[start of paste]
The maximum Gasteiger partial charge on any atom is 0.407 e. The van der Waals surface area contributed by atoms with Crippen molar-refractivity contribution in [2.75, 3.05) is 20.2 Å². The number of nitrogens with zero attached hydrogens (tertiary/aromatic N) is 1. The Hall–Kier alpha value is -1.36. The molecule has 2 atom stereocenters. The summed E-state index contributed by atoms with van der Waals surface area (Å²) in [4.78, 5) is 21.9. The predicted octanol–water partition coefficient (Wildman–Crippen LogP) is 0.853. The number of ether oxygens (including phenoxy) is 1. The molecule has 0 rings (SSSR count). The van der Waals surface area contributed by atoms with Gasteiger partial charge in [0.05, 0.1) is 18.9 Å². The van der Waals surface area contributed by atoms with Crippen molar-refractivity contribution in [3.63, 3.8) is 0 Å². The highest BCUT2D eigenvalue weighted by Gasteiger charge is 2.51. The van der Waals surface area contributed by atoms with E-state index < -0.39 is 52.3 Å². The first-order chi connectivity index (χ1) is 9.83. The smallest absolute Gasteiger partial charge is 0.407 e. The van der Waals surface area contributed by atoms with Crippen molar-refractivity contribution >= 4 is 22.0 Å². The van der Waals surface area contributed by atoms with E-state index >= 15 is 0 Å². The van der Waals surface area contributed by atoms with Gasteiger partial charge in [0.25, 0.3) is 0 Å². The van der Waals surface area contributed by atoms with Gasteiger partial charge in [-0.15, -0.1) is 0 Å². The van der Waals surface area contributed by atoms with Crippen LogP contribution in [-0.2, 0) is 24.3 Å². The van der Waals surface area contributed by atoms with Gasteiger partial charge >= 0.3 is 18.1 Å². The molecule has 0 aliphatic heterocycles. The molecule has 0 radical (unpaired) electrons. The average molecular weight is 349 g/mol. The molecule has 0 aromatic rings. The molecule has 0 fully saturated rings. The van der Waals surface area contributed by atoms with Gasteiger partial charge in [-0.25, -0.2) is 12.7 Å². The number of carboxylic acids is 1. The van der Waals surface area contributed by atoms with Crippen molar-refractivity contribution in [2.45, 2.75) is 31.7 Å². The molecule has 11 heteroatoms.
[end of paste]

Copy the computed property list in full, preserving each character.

The maximum Gasteiger partial charge on any atom is 0.407 e. The van der Waals surface area contributed by atoms with Crippen molar-refractivity contribution in [2.75, 3.05) is 20.2 Å². The number of nitrogens with zero attached hydrogens (tertiary/aromatic N) is 1. The Hall–Kier alpha value is -1.36. The molecule has 2 atom stereocenters. The summed E-state index contributed by atoms with van der Waals surface area (Å²) in [4.78, 5) is 21.9. The predicted octanol–water partition coefficient (Wildman–Crippen LogP) is 0.853. The number of ether oxygens (including phenoxy) is 1. The molecule has 0 rings (SSSR count). The van der Waals surface area contributed by atoms with Gasteiger partial charge in [0.05, 0.1) is 18.9 Å². The van der Waals surface area contributed by atoms with Crippen molar-refractivity contribution in [3.63, 3.8) is 0 Å². The highest BCUT2D eigenvalue weighted by Gasteiger charge is 2.51. The van der Waals surface area contributed by atoms with E-state index < -0.39 is 52.3 Å². The first-order chi connectivity index (χ1) is 9.83. The smallest absolute Gasteiger partial charge is 0.407 e. The van der Waals surface area contributed by atoms with Crippen molar-refractivity contribution >= 4 is 22.0 Å². The van der Waals surface area contributed by atoms with E-state index >= 15 is 0 Å². The van der Waals surface area contributed by atoms with Gasteiger partial charge in [0.25, 0.3) is 0 Å². The van der Waals surface area contributed by atoms with Gasteiger partial charge in [-0.15, -0.1) is 0 Å². The van der Waals surface area contributed by atoms with Crippen LogP contribution in [-0.2, 0) is 24.3 Å². The van der Waals surface area contributed by atoms with Gasteiger partial charge >= 0.3 is 18.1 Å². The molecule has 0 aliphatic heterocycles. The molecule has 0 radical (unpaired) electrons. The average molecular weight is 349 g/mol. The molecule has 0 aromatic rings. The molecule has 0 fully saturated rings. The van der Waals surface area contributed by atoms with Gasteiger partial charge in [-0.25, -0.2) is 12.7 Å². The number of carboxylic acids is 1. The van der Waals surface area contributed by atoms with Crippen molar-refractivity contribution in [2.45, 2.75) is 31.7 Å². The molecule has 11 heteroatoms.